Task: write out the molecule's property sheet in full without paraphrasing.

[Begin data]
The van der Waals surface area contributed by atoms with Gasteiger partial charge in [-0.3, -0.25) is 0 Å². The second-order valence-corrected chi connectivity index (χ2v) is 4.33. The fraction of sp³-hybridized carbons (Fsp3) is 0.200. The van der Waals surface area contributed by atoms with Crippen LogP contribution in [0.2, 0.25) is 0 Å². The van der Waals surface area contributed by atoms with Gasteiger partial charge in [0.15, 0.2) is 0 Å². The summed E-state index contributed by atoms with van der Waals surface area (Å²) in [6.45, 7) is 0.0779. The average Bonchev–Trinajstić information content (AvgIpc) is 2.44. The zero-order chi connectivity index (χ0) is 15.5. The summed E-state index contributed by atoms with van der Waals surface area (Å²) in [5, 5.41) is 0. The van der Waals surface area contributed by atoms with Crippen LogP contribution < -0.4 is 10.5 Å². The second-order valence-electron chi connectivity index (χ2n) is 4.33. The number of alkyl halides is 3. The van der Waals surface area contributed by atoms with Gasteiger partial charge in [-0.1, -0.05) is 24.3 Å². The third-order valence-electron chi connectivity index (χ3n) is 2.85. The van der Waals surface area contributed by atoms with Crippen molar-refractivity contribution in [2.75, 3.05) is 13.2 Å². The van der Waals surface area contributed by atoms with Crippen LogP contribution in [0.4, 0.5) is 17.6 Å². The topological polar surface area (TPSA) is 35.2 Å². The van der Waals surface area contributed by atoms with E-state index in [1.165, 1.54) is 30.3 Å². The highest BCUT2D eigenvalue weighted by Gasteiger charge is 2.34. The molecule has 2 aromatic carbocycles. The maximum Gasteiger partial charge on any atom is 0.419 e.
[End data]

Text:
The van der Waals surface area contributed by atoms with Gasteiger partial charge in [-0.3, -0.25) is 0 Å². The second-order valence-corrected chi connectivity index (χ2v) is 4.33. The fraction of sp³-hybridized carbons (Fsp3) is 0.200. The van der Waals surface area contributed by atoms with Crippen LogP contribution in [0.2, 0.25) is 0 Å². The van der Waals surface area contributed by atoms with Gasteiger partial charge in [0.15, 0.2) is 0 Å². The summed E-state index contributed by atoms with van der Waals surface area (Å²) in [6.45, 7) is 0.0779. The average Bonchev–Trinajstić information content (AvgIpc) is 2.44. The zero-order chi connectivity index (χ0) is 15.5. The summed E-state index contributed by atoms with van der Waals surface area (Å²) in [5, 5.41) is 0. The van der Waals surface area contributed by atoms with Crippen LogP contribution < -0.4 is 10.5 Å². The second-order valence-electron chi connectivity index (χ2n) is 4.33. The number of alkyl halides is 3. The van der Waals surface area contributed by atoms with Gasteiger partial charge in [-0.1, -0.05) is 24.3 Å². The third-order valence-electron chi connectivity index (χ3n) is 2.85. The van der Waals surface area contributed by atoms with Crippen molar-refractivity contribution in [2.75, 3.05) is 13.2 Å². The van der Waals surface area contributed by atoms with Crippen LogP contribution in [0.4, 0.5) is 17.6 Å². The topological polar surface area (TPSA) is 35.2 Å². The van der Waals surface area contributed by atoms with E-state index in [1.165, 1.54) is 30.3 Å². The highest BCUT2D eigenvalue weighted by Gasteiger charge is 2.34. The molecule has 2 aromatic carbocycles. The maximum Gasteiger partial charge on any atom is 0.419 e.